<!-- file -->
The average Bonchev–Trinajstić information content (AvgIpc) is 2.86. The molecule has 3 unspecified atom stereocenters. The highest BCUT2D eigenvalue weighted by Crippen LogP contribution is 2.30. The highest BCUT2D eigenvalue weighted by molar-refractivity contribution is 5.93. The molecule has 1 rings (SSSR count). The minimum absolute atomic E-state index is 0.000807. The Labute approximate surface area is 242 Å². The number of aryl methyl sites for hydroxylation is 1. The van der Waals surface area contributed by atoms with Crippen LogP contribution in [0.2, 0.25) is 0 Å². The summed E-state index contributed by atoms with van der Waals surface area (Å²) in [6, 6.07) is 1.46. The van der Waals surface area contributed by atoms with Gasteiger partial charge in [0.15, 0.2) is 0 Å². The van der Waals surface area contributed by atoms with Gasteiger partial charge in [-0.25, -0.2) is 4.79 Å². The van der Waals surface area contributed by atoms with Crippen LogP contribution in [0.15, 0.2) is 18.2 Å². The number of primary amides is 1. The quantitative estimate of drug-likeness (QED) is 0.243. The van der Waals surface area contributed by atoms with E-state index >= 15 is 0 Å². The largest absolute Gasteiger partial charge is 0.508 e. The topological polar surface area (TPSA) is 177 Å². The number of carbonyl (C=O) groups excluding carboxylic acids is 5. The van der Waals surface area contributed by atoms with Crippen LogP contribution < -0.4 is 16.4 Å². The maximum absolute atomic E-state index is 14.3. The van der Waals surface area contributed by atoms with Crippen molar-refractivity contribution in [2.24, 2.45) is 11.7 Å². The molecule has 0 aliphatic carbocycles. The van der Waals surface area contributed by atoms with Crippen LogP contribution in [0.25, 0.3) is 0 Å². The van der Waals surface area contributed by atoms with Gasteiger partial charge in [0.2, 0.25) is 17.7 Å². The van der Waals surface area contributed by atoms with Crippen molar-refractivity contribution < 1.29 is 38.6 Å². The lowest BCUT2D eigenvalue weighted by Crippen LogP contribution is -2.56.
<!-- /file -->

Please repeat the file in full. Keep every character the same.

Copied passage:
The average Bonchev–Trinajstić information content (AvgIpc) is 2.86. The molecule has 3 unspecified atom stereocenters. The highest BCUT2D eigenvalue weighted by Crippen LogP contribution is 2.30. The highest BCUT2D eigenvalue weighted by molar-refractivity contribution is 5.93. The molecule has 1 rings (SSSR count). The minimum absolute atomic E-state index is 0.000807. The Labute approximate surface area is 242 Å². The number of aryl methyl sites for hydroxylation is 1. The van der Waals surface area contributed by atoms with Crippen LogP contribution in [0.2, 0.25) is 0 Å². The summed E-state index contributed by atoms with van der Waals surface area (Å²) in [6, 6.07) is 1.46. The van der Waals surface area contributed by atoms with Gasteiger partial charge in [0.15, 0.2) is 0 Å². The van der Waals surface area contributed by atoms with Gasteiger partial charge in [-0.25, -0.2) is 4.79 Å². The van der Waals surface area contributed by atoms with Crippen LogP contribution in [0.15, 0.2) is 18.2 Å². The number of primary amides is 1. The quantitative estimate of drug-likeness (QED) is 0.243. The van der Waals surface area contributed by atoms with E-state index >= 15 is 0 Å². The largest absolute Gasteiger partial charge is 0.508 e. The topological polar surface area (TPSA) is 177 Å². The number of carbonyl (C=O) groups excluding carboxylic acids is 5. The van der Waals surface area contributed by atoms with Crippen LogP contribution < -0.4 is 16.4 Å². The maximum absolute atomic E-state index is 14.3. The van der Waals surface area contributed by atoms with Crippen molar-refractivity contribution in [2.24, 2.45) is 11.7 Å². The molecule has 0 aliphatic carbocycles. The van der Waals surface area contributed by atoms with Crippen LogP contribution in [0.25, 0.3) is 0 Å². The van der Waals surface area contributed by atoms with Gasteiger partial charge in [0.2, 0.25) is 17.7 Å². The van der Waals surface area contributed by atoms with Crippen molar-refractivity contribution < 1.29 is 38.6 Å². The lowest BCUT2D eigenvalue weighted by Crippen LogP contribution is -2.56.